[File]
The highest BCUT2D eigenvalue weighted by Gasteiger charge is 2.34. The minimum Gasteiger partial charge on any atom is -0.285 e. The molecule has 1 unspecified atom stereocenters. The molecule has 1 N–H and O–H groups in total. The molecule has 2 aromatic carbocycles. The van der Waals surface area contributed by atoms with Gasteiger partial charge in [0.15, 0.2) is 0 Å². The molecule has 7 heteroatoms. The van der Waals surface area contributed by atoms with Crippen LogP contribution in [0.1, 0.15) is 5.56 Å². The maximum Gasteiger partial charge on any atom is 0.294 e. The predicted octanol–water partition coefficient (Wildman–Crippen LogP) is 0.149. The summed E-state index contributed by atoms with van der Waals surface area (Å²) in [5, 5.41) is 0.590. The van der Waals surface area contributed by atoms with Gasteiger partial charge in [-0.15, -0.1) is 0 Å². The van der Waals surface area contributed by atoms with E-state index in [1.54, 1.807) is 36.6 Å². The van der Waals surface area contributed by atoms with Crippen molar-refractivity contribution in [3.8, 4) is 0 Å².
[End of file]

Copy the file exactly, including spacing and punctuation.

The highest BCUT2D eigenvalue weighted by Gasteiger charge is 2.34. The minimum Gasteiger partial charge on any atom is -0.285 e. The molecule has 1 unspecified atom stereocenters. The molecule has 1 N–H and O–H groups in total. The molecule has 2 aromatic carbocycles. The van der Waals surface area contributed by atoms with Gasteiger partial charge in [0.15, 0.2) is 0 Å². The molecule has 7 heteroatoms. The van der Waals surface area contributed by atoms with Crippen LogP contribution in [0.1, 0.15) is 5.56 Å². The maximum Gasteiger partial charge on any atom is 0.294 e. The predicted octanol–water partition coefficient (Wildman–Crippen LogP) is 0.149. The summed E-state index contributed by atoms with van der Waals surface area (Å²) in [5, 5.41) is 0.590. The van der Waals surface area contributed by atoms with Gasteiger partial charge in [-0.15, -0.1) is 0 Å². The van der Waals surface area contributed by atoms with E-state index in [1.54, 1.807) is 36.6 Å². The van der Waals surface area contributed by atoms with Crippen molar-refractivity contribution in [3.8, 4) is 0 Å².